Source: Walt Disney Studios
The Na’vi return to the big screen this weekend as Disney looks to reignite interest in its newly acquired Avatar franchise, three months before the launch of the long-delayed sequel, “Avatar: The Way of Water.”
Bringing the highest-grossing film of all time back to theaters serves two purposes for Disney: to generate excitement for “The Way of Water” and to fill a vacant spot in the theatrical calendar. The sequel is one of four planned for the next decade.
The re-release of the original film is something of a litmus test of whether audiences still want to visit its eco-conscious sci-fi world.
“Many questions have been asked about the film’s pop culture legacy over the past decade, but we must also remember that James Cameron has already been questioned and proven wrong,” said Shawn Robbins, chief analyst at BoxOffice.com.
Directed by Cameron, the mastermind behind “Titanic” and “The Terminator,” “Avatar” opened in late 2009 to wide acclaim and huge financial success, ultimately earning nine Oscar nominations. But it never captured the cultural relevance that Star Wars or the Marvel Cinematic Universe – both also owned by Disney – have enjoyed. Toy sales have plummeted, and cosplayers wearing heavy blue makeup at pop culture fan conventions have become rare.
“Naturally, all eyes will be on box office performance this weekend, as this may serve as an indicator of public interest in the December release of ‘The Way of Water,'” Paul said. Dergarabedian, senior media analyst at Comscore.
“Avatar” captivated audiences over a decade ago, in part because of the technology Cameron helped develop to film and animate the film. The film was shot using the Fusion Camera System, which was created by Cameron and cinematographer Vince Pace. Oscar-nominated films like Martin Scorsese’s “Hugo” and Ang Lee’s “Life of Pi” have also used this camera system.
Previous systems used two cameras because the filmmakers determined that the human brain processes different information from different sides of the brain. Thus, one part of the brain would process the movement of the image, while the other would process what is happening in the image.
Set more than a decade after the events of the first film, “Avatar: The Way of the Water” tells the story of the Sully family.
Cameron and Pace designed a camera capable of capturing images in the same way as a human eye. The results were stunning – just look at the ticket sales.
During its first run, “Avatar” grossed $2.78 billion worldwide. It added additional ticket sales over the years through re-releases and reclaimed the box office crown of “Avengers: Endgame” in 2021 when it redistributed in China, surpassing $2.84 billion.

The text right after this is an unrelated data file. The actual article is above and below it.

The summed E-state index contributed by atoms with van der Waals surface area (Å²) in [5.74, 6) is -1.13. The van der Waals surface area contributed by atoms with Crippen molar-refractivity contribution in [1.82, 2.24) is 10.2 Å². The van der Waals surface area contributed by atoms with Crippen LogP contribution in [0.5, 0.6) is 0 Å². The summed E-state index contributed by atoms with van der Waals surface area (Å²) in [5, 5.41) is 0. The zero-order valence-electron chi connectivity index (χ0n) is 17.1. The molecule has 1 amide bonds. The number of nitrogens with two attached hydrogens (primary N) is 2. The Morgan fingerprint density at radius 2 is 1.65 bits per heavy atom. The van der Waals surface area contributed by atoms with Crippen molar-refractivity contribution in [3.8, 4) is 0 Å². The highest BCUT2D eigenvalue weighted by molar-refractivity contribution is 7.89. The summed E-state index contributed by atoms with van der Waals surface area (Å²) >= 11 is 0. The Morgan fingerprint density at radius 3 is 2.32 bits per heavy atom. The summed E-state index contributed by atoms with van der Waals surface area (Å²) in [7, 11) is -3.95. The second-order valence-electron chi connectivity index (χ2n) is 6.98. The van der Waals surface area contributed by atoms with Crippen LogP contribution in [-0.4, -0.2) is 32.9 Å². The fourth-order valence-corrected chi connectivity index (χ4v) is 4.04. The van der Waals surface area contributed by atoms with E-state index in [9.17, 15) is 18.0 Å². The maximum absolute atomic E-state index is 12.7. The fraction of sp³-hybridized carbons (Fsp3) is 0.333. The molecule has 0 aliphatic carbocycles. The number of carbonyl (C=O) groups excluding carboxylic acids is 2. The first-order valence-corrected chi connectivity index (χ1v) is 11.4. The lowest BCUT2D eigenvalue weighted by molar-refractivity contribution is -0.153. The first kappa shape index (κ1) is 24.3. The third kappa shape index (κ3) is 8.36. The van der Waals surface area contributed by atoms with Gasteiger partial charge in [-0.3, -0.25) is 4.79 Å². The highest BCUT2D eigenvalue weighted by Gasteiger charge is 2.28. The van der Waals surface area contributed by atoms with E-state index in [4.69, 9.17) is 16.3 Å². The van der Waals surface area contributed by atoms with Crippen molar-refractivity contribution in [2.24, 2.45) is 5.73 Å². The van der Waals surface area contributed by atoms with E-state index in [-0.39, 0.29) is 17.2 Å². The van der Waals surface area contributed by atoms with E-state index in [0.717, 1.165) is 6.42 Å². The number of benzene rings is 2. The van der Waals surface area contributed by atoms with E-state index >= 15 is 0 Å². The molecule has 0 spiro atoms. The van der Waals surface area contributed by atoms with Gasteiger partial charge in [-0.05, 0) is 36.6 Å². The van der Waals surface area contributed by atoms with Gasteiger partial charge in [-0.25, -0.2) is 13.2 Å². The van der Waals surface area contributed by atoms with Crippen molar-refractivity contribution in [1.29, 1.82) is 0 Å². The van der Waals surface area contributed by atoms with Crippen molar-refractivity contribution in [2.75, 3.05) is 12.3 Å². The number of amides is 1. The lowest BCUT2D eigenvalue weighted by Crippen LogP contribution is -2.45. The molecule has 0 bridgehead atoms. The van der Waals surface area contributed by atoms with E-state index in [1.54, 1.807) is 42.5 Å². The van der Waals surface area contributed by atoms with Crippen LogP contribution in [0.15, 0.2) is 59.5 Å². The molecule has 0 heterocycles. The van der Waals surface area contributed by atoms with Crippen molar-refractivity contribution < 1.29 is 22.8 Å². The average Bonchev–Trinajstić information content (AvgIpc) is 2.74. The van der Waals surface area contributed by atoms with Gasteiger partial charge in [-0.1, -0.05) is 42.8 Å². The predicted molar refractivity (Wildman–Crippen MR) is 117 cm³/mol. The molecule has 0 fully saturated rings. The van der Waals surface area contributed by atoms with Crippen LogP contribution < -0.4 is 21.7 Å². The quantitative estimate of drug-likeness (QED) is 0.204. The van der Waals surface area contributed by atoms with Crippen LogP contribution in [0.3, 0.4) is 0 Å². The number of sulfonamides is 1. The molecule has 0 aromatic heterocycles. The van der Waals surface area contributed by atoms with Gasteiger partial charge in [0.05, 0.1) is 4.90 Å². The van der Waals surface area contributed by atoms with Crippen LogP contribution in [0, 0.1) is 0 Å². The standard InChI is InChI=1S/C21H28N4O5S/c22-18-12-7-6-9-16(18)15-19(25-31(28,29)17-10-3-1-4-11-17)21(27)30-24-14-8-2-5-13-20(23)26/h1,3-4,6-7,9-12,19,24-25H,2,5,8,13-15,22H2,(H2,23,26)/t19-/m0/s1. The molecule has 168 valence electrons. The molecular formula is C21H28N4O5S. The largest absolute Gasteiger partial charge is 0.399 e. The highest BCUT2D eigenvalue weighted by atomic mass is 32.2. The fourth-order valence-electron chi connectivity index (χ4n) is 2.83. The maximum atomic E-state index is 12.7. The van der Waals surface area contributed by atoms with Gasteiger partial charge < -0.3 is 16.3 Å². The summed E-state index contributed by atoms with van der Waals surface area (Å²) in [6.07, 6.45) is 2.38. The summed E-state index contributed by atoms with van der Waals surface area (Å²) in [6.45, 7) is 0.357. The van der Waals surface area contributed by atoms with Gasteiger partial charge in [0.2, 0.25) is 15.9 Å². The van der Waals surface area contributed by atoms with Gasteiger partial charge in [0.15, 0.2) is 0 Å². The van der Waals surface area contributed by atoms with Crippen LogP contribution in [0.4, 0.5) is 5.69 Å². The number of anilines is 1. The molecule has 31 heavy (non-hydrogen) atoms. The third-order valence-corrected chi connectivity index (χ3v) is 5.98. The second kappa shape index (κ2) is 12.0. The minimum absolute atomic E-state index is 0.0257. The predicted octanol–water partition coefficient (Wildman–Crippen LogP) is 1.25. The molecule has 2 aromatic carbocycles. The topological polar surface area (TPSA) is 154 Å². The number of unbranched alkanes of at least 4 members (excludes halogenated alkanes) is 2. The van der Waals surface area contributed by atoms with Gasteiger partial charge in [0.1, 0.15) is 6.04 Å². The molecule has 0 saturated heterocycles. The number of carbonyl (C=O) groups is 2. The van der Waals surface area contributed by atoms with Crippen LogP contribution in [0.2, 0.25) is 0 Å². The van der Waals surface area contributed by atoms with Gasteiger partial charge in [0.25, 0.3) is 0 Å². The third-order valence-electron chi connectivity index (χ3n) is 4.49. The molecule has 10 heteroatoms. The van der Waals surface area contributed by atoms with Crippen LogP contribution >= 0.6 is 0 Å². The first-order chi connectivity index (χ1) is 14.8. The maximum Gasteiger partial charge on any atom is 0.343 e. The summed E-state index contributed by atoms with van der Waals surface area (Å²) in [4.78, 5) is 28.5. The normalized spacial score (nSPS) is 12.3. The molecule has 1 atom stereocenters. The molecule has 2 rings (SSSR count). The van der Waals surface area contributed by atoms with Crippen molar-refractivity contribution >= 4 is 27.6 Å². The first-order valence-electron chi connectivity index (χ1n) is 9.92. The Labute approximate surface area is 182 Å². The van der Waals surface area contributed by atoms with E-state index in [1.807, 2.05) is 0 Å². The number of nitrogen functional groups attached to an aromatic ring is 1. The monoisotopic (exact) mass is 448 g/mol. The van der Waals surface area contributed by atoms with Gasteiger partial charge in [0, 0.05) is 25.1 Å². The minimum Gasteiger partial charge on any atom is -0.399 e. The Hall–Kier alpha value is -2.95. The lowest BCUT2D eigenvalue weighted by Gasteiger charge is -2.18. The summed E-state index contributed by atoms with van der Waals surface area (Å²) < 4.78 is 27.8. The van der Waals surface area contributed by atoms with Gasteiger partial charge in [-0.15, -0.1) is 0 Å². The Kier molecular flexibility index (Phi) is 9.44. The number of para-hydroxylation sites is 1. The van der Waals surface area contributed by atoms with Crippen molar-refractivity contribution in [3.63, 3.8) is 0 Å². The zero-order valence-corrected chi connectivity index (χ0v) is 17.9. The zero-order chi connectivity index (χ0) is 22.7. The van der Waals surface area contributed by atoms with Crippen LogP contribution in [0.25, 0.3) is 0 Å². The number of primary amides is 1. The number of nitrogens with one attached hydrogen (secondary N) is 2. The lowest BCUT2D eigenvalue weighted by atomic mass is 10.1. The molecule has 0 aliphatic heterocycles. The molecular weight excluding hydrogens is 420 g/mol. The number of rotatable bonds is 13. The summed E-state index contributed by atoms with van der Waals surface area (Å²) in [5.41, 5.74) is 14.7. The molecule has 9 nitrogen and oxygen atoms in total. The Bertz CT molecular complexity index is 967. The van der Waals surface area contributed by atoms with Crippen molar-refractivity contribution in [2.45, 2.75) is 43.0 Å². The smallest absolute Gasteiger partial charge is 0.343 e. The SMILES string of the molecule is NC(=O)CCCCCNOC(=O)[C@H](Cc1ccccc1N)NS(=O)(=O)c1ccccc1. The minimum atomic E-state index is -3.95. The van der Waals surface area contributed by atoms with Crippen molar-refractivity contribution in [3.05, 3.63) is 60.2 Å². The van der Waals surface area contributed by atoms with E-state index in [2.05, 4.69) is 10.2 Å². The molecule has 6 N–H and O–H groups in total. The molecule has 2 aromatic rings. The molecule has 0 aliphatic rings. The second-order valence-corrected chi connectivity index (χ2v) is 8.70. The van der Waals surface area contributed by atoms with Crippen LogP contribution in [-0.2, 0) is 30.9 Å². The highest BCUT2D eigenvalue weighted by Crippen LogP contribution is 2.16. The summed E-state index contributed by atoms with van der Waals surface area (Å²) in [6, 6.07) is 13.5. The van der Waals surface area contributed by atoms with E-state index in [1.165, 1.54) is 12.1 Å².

The majority of tickets sold for the film were for 3D screenings, which tend to be more expensive than regular tickets. These premium tickets, along with an extended nine-month theatrical run, helped bolster “Avatar’s” overall box office.
“We know that IMAX and other [premium format] screens are a major driver for the company now and in the future, but the popularity of 3D in North America has rapidly declined in the years since the original release of the first ‘Avatar’,” said Robbins: “With very few exceptions, 3D has simply begun to turn off many moviegoers for a variety of reasons, some of which can be controlled by filmmakers, but not all.”
This “3D gold rush” in the wake of “Avatar”, as Dergarabedian calls it, has led to an oversaturation of the market. Many 3D releases were conversions of films that were not well suited to the format, and as a result quality declined, as did audience interest.
While 3D movies have fallen out of favor with domestic audiences, they remain exceptionally popular internationally, particularly in China. Indeed, “Avatar” made most of its money outside of the United States – a whopping $2.08 billion.
“If I read between the lines of this distribution plan, it appears that Disney and 20th Century Studios are assessing the state of 3D’s brand image and they may use the box office results to inform how” The Way of Water “is managed,” Robbins said. “While Cameron wants to push the 3D version for fans who want to see it as he filmed it, it’s also hard to ignore the huge audience who never became as enamored with the format as they did. made with other 2D premium display options.”
Current estimates for the film’s re-release range from $7 million to $12 million, with box office analysts saying a mid-teen figure would be “huge”. It also faces fierce competition from historical action epic ‘The Woman King’, which had a strong opening last weekend and could be set for a long and successful box office run. .
“It would be a massive understatement to say there’s a lot to do on the ‘Avatar’ brand and with at least three more filmed episodes underway,” Dergarabedian said. “The re-release of the original this weekend will be the keystone of what the future holds for the Pandora universe and beyond.”